It’s not just in housing policy. Protection of the value of existing houses is baked into the planning system too. A developer recently sent me a copy of a planning refusal he received from a local authority. One of the reasons for the refusal of a medium-sized development was that it would adversely affect the values of the surrounding houses, which were incidentally in one of the tonier addresses in town. It would, the decision said, “depreciate the value of property in the vicinity.”

I can understand how this might be a very real concern for the neighbours. But I find it difficult to understand why it is a concern for the planners. And in the midst of a housing crisis, it’s bonkers.

The reason, my friend suggests, is that preserving house prices is hard-wired into the planning decision-making process.

“It isn’t just bureaucratic interference,” he says. “It’s protection of existing homeowners.”

It’s hard to argue with that. It certainly explains a lot about the failure to get to grips with what is – after all – a problem of supply in the housing system.

Back on Morning Ireland, the representatives of capital and labour did not agree about how to increase supply. Reidy’s idea was the one also proposed by Rory Hearne and Phil Murphy in an opinion piece for The Irish Times the following day. They want to see a new State body set up to build public housing and reckon it could – by attracting thousands of construction workers who would jump at the chance to become public servants – deliver an additional 10,000 social and affordable houses and apartments within three years. This, they say, would be in addition to the existing planned provision by local authorities and approved housing bodies, meaning we could have 24,000 social and affordable units every year by 2026.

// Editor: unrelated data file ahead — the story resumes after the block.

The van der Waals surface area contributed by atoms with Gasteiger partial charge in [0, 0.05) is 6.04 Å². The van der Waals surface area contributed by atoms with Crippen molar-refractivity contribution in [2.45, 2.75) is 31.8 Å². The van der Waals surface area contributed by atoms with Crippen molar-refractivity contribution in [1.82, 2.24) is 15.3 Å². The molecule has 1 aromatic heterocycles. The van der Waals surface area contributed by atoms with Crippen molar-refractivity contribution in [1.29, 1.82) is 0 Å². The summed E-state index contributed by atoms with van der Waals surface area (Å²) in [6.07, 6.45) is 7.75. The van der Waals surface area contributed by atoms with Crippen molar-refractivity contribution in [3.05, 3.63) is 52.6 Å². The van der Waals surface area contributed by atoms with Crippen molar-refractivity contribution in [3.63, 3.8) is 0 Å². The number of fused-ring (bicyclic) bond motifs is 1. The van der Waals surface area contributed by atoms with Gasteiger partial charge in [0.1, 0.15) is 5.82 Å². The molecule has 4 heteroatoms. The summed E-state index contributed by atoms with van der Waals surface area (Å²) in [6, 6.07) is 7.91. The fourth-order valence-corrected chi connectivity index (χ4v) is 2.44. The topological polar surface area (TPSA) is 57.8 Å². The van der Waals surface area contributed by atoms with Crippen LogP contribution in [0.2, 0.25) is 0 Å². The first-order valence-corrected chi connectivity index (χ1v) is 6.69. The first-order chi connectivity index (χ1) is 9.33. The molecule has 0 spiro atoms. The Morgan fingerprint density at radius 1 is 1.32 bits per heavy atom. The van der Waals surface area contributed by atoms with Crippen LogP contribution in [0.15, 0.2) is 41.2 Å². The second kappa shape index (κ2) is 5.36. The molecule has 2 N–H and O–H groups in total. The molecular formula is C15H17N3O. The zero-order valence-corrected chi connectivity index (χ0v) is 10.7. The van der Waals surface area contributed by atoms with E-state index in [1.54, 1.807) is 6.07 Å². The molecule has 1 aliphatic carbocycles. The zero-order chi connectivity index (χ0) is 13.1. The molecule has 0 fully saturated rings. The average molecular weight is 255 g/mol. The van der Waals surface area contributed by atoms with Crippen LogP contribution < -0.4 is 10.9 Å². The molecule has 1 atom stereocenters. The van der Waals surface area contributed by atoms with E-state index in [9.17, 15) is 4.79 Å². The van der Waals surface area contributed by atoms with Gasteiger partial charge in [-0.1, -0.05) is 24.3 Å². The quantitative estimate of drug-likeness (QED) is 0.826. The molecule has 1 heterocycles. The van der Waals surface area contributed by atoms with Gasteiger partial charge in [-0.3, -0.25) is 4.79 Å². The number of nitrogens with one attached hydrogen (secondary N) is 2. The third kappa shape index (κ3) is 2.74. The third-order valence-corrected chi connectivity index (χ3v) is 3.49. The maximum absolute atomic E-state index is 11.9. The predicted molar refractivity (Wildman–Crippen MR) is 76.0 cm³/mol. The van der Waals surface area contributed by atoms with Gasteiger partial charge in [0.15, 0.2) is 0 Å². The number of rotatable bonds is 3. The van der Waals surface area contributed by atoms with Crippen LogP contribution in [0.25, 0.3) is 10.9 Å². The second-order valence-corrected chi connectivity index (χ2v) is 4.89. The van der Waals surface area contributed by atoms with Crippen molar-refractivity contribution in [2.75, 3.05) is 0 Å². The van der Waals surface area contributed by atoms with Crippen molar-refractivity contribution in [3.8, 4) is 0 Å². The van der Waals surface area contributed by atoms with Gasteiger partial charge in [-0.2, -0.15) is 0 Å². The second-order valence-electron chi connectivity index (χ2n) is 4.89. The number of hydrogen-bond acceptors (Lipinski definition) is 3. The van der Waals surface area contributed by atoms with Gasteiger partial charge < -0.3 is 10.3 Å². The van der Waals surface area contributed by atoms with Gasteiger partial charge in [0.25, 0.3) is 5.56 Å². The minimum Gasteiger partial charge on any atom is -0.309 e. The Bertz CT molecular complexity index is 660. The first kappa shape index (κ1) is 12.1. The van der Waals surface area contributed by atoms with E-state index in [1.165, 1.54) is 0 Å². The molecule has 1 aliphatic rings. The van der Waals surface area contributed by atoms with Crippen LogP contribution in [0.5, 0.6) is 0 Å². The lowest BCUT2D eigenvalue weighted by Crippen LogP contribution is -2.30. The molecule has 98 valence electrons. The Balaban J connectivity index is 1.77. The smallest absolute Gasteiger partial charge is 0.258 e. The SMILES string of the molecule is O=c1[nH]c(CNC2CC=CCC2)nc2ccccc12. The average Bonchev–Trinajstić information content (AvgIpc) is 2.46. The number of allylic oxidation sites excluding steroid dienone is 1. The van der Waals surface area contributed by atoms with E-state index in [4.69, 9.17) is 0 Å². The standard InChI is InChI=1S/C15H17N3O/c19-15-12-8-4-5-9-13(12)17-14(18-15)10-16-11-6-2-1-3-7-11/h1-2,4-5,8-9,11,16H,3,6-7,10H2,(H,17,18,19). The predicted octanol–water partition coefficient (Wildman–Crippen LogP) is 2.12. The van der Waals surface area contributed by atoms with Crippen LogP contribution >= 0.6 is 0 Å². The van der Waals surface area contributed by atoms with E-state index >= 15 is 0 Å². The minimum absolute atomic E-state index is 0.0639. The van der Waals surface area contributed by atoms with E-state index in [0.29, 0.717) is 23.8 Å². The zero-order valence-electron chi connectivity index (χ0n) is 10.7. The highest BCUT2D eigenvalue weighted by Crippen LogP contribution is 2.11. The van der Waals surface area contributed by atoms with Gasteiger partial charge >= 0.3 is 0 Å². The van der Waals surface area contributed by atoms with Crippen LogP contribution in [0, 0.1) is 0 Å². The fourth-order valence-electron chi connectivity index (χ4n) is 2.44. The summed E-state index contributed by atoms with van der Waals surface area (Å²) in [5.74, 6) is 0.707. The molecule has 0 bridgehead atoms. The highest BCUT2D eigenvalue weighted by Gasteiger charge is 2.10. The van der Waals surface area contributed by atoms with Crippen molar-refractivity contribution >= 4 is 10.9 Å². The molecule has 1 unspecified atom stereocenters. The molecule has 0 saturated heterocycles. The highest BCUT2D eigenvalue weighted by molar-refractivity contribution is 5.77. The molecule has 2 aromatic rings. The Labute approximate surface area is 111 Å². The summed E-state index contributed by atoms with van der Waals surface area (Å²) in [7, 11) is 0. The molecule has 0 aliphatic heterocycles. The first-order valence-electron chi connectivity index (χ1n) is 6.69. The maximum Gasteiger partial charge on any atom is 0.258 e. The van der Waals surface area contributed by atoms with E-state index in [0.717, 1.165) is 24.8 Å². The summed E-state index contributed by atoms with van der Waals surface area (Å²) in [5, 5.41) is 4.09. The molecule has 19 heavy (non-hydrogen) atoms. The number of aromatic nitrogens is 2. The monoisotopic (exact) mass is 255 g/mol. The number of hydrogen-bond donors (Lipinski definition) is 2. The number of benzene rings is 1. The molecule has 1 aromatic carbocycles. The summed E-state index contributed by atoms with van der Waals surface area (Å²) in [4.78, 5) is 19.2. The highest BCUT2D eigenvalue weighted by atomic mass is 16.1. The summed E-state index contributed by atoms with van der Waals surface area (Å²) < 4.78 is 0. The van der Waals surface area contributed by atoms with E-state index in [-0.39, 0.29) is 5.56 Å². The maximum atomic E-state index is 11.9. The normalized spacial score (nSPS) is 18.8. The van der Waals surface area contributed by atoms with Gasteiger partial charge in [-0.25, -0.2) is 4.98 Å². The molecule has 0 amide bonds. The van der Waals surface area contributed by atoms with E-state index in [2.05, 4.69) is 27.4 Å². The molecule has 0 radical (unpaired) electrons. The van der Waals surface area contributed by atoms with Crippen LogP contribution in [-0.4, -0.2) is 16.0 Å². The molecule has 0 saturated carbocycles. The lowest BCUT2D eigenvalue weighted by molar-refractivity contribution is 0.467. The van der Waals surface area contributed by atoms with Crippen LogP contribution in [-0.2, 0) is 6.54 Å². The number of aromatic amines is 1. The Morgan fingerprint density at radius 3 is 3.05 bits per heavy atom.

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A couple of things might be said about this, not least the danger of double counting – if all the construction workers have biffed off to join the public service, the existing builders of social and affordable housing might find it hard to get staff. The lads’ faith in the public sector’s ability to deliver results quickly is also touching; and I wonder if there isn’t a hint of “is there anything to be said for another quango?” about it all. The proposers reckon that the new agency would be like the ESB. Maybe it would. Or maybe it would be like the HSE.

McCoy’s idea was hardly without its faults, either. He’s right that incentivising the construction industry through tax breaks saw us build 90,000 houses a year in the early 2000s. That did not, however, end well. Any such scheme would have to be very carefully managed and shut down as soon it began to overheat.

Both ideas have very significant flaws. But at least they promise to upset the market a bit. Current housing policy doesn’t seem to want to do that – probably because the political fallout would be unbearable. We may be stuck here for some time.